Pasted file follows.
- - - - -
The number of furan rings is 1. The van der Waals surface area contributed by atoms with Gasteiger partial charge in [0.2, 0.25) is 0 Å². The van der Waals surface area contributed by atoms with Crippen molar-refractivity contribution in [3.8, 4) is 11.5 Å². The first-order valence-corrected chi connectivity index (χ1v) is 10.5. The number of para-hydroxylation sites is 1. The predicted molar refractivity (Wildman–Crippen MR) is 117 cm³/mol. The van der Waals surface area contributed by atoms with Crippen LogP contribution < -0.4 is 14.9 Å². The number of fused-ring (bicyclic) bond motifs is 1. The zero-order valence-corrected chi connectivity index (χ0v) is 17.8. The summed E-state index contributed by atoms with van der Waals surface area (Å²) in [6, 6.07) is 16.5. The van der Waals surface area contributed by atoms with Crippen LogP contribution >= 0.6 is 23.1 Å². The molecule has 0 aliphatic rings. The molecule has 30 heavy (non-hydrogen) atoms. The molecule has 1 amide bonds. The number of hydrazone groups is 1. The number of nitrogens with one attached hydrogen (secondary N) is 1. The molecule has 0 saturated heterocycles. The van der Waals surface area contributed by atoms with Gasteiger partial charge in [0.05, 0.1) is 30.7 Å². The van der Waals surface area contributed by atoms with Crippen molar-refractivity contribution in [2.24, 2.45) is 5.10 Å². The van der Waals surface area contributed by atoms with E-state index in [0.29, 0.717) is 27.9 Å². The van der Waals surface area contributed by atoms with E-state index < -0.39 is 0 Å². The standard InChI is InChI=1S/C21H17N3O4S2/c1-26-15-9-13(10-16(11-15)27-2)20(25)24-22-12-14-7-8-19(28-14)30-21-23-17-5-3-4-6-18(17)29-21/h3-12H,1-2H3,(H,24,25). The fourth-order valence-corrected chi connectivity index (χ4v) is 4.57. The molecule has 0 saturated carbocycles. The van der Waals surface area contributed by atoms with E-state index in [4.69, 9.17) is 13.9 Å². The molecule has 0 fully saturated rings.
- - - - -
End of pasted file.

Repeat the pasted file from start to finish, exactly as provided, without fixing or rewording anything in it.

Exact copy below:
The number of furan rings is 1. The van der Waals surface area contributed by atoms with Gasteiger partial charge in [0.2, 0.25) is 0 Å². The van der Waals surface area contributed by atoms with Crippen molar-refractivity contribution in [3.8, 4) is 11.5 Å². The first-order valence-corrected chi connectivity index (χ1v) is 10.5. The number of para-hydroxylation sites is 1. The predicted molar refractivity (Wildman–Crippen MR) is 117 cm³/mol. The van der Waals surface area contributed by atoms with Crippen LogP contribution < -0.4 is 14.9 Å². The number of fused-ring (bicyclic) bond motifs is 1. The zero-order valence-corrected chi connectivity index (χ0v) is 17.8. The summed E-state index contributed by atoms with van der Waals surface area (Å²) in [6, 6.07) is 16.5. The van der Waals surface area contributed by atoms with Crippen LogP contribution >= 0.6 is 23.1 Å². The molecule has 0 aliphatic rings. The molecule has 30 heavy (non-hydrogen) atoms. The molecule has 1 amide bonds. The number of hydrazone groups is 1. The number of nitrogens with one attached hydrogen (secondary N) is 1. The molecule has 0 saturated heterocycles. The van der Waals surface area contributed by atoms with Gasteiger partial charge in [0.05, 0.1) is 30.7 Å². The van der Waals surface area contributed by atoms with Crippen molar-refractivity contribution in [2.24, 2.45) is 5.10 Å². The van der Waals surface area contributed by atoms with E-state index in [0.29, 0.717) is 27.9 Å². The van der Waals surface area contributed by atoms with E-state index < -0.39 is 0 Å². The standard InChI is InChI=1S/C21H17N3O4S2/c1-26-15-9-13(10-16(11-15)27-2)20(25)24-22-12-14-7-8-19(28-14)30-21-23-17-5-3-4-6-18(17)29-21/h3-12H,1-2H3,(H,24,25). The fourth-order valence-corrected chi connectivity index (χ4v) is 4.57. The molecule has 0 saturated carbocycles. The van der Waals surface area contributed by atoms with E-state index in [4.69, 9.17) is 13.9 Å². The molecule has 0 fully saturated rings.